Quite a bit of the set, including the opening track, is grounded in down and dirty roots rock so that Moorer can make the point perfectly clear that "It ain't ever gonna be like it used to be." As a thesis statement or a song hook, the message of resolve is undeniable: Things have changed. As the other dozen songs unfold, Moorer continues to be an active participant in her situation rather than a passive victim of her circumstance -- the album brimming with defiance, even destruction, but never defeat.
The soul searching title track finds Moorer affirming her faith in the simplicity of things. She sings, "I guess it comes down to believing, and whether we do or we don't. I guess it comes down to staying or leaving, and whether we will or we won't." There's no need to make emotional mountains out of practical molehills, after all. Later, on "I'm Doing Fine," Moorer spends three minutes convincing herself as much as anyone that the light at the end of the tunnel is, indeed, still shining... right in here eyes.
Just before that comes in the set, she steps out of the husband-wife dynamic to address some broader familial relationships. The quietness of "Blood" conveys the inherent knowing that comes only through the shared genetics of siblings, while the retro groove of "Mama Let the Wolf In" serves as an apology that this particular mother feels a need to make to her son.
There's a richness and a relevance to 'Down to Believing' that gets dressed up in melodies and arrangements which land somewhere between her sister Shelby Lynne and Sheryl Crow. And, anyone taking a ride on the roller coaster that is grief and loss would do well to give this thing a listen... or 20.
'Down To Believing' is out now on Entertainment One Music and is available - HERE.
Posted by Linda Fahey at 10:49 AM
A Q & A with Ray Wylie Hubbard
May 6, 2015
by Kelly McCartney (@theKELword) for FolkAlley.com
With its homespun eloquence and hard-earned wisdom, Ray Wylie Hubbard's music comes off as equal parts Buddha, books, and bars. The Texas songwriter has done some living and he's never been shy about sharing the stories. Some of them are even true. And some of them fill out the minutes of 'The Ruffian's Misfortune,' Hubbard's latest in a long line of musical adventures.
Kelly McCartney: It's pretty safe to say that you don't really fit into the country music scene (particularly these days), but it's also been suggested that you don't quite fit the Texas songwriter mold, either. If'n you had to be labeled, how does the broader Americana box feel? Does that give you enough room to do what you do?
Ray Wylie Hubbard: Well, I consider myself a old folk cat who was influenced by acoustic blues and rootsy garage rock who only liked country if it was done by the Byrds, Parsons, or Hearts and Flowers, so Americana works, but I kinda push it a little.
KM: You dug into blues in your early 40s and have built it into your sound since then. Lately, a lot of guys in their early 20s are folding blues into their rock. What kind of person does it take to really get the blues in the right way -- to be able to understand and respect the form enough to make it their own?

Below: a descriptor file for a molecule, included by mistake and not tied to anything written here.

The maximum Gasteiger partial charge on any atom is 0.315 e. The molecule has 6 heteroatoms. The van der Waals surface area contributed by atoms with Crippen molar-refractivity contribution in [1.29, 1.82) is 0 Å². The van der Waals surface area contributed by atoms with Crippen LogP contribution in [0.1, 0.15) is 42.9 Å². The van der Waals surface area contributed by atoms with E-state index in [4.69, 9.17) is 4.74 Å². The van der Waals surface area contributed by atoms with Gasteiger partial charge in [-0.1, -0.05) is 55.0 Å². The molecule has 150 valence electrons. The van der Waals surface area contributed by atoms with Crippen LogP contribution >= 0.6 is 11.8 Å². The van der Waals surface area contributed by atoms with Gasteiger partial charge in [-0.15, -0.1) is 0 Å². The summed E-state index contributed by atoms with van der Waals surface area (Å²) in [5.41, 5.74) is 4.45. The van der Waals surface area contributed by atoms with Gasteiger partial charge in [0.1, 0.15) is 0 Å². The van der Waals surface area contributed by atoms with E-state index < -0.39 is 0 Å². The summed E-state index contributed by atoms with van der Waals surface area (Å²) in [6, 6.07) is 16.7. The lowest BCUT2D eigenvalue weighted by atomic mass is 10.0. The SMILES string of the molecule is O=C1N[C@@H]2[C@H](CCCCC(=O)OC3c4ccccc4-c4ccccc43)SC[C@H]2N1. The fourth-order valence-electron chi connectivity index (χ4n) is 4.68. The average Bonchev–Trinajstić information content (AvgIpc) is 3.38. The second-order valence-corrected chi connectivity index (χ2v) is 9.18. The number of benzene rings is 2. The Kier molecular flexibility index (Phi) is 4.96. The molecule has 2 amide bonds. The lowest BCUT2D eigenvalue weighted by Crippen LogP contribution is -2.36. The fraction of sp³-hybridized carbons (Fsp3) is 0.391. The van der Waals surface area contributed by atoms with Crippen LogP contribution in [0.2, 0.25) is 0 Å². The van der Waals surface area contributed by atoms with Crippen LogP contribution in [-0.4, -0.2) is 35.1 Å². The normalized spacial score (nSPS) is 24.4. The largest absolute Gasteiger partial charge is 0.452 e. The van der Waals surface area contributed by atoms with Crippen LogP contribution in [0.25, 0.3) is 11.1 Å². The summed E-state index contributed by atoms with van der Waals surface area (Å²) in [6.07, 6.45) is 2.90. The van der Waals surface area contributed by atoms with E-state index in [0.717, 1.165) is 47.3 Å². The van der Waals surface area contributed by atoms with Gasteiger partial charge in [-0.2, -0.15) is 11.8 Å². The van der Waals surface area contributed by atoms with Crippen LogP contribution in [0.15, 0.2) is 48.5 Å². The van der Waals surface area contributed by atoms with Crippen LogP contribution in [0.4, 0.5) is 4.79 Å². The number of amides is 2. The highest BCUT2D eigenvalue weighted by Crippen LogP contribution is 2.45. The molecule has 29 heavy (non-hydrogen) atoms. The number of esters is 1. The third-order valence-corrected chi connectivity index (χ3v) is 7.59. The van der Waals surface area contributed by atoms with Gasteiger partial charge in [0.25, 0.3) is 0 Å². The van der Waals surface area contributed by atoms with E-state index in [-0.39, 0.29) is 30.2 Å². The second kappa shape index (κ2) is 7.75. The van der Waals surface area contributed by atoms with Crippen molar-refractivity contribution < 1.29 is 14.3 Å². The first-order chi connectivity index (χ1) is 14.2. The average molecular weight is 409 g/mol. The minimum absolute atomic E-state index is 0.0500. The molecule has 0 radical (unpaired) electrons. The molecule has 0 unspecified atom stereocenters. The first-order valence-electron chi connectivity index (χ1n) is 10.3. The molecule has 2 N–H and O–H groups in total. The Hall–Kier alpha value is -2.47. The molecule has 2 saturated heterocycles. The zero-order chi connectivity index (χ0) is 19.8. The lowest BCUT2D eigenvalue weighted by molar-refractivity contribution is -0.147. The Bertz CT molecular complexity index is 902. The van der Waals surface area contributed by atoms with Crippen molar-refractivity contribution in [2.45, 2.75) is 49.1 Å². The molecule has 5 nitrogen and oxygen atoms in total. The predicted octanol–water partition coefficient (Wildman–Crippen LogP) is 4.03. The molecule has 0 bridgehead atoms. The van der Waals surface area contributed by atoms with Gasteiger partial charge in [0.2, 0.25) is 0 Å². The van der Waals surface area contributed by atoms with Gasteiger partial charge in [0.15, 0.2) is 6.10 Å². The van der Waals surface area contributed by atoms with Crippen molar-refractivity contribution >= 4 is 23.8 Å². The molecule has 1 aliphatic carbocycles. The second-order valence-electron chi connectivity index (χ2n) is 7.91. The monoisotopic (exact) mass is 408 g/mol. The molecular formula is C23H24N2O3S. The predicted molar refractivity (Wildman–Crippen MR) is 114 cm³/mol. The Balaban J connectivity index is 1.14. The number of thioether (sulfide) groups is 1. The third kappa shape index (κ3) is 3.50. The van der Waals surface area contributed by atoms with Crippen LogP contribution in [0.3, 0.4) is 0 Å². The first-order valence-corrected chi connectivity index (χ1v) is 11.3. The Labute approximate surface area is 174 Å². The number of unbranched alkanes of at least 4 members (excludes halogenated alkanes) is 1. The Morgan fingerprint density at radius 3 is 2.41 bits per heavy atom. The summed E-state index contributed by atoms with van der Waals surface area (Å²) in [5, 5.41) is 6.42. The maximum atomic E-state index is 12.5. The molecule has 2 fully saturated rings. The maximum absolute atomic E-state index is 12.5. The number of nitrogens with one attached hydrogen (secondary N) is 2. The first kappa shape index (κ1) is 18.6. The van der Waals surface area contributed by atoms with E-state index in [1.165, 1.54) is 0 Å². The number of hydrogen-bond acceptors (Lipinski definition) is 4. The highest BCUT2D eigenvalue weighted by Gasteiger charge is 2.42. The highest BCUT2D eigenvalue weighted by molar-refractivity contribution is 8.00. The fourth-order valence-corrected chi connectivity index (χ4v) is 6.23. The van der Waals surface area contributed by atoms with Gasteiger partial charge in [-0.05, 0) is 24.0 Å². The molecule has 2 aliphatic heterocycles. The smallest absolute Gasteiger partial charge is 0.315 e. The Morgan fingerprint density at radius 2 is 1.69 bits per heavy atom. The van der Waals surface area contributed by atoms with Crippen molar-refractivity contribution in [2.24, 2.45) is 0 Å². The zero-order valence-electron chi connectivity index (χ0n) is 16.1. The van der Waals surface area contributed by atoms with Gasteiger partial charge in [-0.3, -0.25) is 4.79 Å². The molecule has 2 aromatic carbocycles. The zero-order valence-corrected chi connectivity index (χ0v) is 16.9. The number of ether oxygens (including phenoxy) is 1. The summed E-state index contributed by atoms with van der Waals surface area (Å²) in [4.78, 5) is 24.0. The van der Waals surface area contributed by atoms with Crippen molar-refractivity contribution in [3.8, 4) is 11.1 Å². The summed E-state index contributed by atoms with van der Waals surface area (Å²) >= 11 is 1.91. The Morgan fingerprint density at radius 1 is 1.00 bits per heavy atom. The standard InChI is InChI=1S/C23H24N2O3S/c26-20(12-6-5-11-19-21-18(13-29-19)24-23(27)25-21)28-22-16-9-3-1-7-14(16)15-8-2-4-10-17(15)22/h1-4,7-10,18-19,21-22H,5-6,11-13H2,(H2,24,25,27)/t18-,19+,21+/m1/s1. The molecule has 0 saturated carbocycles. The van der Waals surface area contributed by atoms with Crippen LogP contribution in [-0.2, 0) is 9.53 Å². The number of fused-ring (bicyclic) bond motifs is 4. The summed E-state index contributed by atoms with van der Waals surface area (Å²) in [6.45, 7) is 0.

RWH: I feel fortunate to have seen Lightnin' [Hopkins], Mance [Lipscomb], and Freddie King and it struck me that they were playing the blues not to be famous or rich but they had no choice. So the young blues guys I like are condemned to play them blues.
KM: When you're writing, do you find that setting poetic substance on top of grooving style helps get the point across?
RWH: Lyrics laid on a deep groove are a very powerful thing. Perhaps that was what was stolen from the gods after fire.
KM: What's the trick to crafting characters without judging them and their stories?
RWH: A beautiful thing about songwriting is that you can do the crime without having to do the time.
KM: What has it been like to revisit and recount your life in your upcoming autobiography? No doubt you have some capital 'S' stories to tell.
RWH: Yeah. I am somewhat amazed that a tow-headed, barefoot Okie kid in overalls has sung "Help from My Friends" with a Beatle at Radio City Music Hall, played "Snake Farm" with Joe Walsh setting in, got kidnapped by Willie Nelson, played poker with Freddie King and Bugs Henderson, drank homemade chalk beer with Mance Lipscomb, got stiffed on a lunch check by Colonel Tom Parker, did Letterman and Fallon, got 12-stepped by Stevie Ray [Vaughn] and... and bunch other stuff... (no capital S stuff though since i don't use the shift key).
'The Ruffian's Misfortune' is out now on Bordello Records and is available - HERE
Mavis Staples has a once-in-a-generation voice and, when she wields it, she lifts spirits and saves souls with its power -- something she's been doing for most of her life. On her new four-song EP, 'Your Good Fortune,' the legendary gospel singer teams with young bluesman Son Little who has made a name for himself by defying and destroying the boundaries of genre in his own music. And he does the same here.